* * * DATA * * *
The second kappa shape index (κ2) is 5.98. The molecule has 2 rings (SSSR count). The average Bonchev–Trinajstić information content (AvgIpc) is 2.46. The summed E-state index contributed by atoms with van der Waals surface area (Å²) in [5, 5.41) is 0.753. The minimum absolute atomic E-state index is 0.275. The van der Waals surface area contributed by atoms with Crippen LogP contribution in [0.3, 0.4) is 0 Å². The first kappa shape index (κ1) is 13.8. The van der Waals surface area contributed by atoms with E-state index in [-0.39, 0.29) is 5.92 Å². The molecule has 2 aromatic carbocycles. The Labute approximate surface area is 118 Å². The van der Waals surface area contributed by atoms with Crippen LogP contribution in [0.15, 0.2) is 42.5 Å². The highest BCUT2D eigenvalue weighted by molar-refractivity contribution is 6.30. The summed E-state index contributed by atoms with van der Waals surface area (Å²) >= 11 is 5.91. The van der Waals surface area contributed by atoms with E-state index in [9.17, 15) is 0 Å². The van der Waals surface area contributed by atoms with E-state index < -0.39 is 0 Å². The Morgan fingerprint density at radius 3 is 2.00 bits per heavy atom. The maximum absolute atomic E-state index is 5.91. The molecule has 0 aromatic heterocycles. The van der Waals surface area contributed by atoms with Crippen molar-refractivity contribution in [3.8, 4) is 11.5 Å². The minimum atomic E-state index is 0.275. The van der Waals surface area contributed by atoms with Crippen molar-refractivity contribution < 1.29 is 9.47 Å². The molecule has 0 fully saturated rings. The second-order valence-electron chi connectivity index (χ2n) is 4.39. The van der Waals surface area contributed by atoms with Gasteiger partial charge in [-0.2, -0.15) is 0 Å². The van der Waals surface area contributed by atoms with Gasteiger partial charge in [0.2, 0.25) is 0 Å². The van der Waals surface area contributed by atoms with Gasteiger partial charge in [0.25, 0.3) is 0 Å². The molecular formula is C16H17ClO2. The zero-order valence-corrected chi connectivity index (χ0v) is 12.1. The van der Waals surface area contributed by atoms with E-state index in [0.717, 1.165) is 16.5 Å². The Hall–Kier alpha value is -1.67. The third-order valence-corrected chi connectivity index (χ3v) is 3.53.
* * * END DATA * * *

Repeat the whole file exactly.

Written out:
The second kappa shape index (κ2) is 5.98. The molecule has 2 rings (SSSR count). The average Bonchev–Trinajstić information content (AvgIpc) is 2.46. The summed E-state index contributed by atoms with van der Waals surface area (Å²) in [5, 5.41) is 0.753. The minimum absolute atomic E-state index is 0.275. The van der Waals surface area contributed by atoms with Crippen LogP contribution in [0.3, 0.4) is 0 Å². The first kappa shape index (κ1) is 13.8. The van der Waals surface area contributed by atoms with E-state index in [-0.39, 0.29) is 5.92 Å². The molecule has 2 aromatic carbocycles. The Labute approximate surface area is 118 Å². The van der Waals surface area contributed by atoms with Crippen LogP contribution in [0.15, 0.2) is 42.5 Å². The highest BCUT2D eigenvalue weighted by molar-refractivity contribution is 6.30. The summed E-state index contributed by atoms with van der Waals surface area (Å²) >= 11 is 5.91. The van der Waals surface area contributed by atoms with E-state index in [9.17, 15) is 0 Å². The van der Waals surface area contributed by atoms with E-state index < -0.39 is 0 Å². The Morgan fingerprint density at radius 3 is 2.00 bits per heavy atom. The maximum absolute atomic E-state index is 5.91. The molecule has 0 aromatic heterocycles. The van der Waals surface area contributed by atoms with Crippen molar-refractivity contribution in [3.8, 4) is 11.5 Å². The minimum atomic E-state index is 0.275. The van der Waals surface area contributed by atoms with Crippen molar-refractivity contribution < 1.29 is 9.47 Å². The molecule has 0 fully saturated rings. The second-order valence-electron chi connectivity index (χ2n) is 4.39. The van der Waals surface area contributed by atoms with Gasteiger partial charge in [-0.2, -0.15) is 0 Å². The van der Waals surface area contributed by atoms with Gasteiger partial charge in [0.2, 0.25) is 0 Å². The van der Waals surface area contributed by atoms with Gasteiger partial charge in [0.25, 0.3) is 0 Å². The molecular formula is C16H17ClO2. The zero-order valence-corrected chi connectivity index (χ0v) is 12.1. The van der Waals surface area contributed by atoms with E-state index in [0.717, 1.165) is 16.5 Å². The Hall–Kier alpha value is -1.67. The third-order valence-corrected chi connectivity index (χ3v) is 3.53.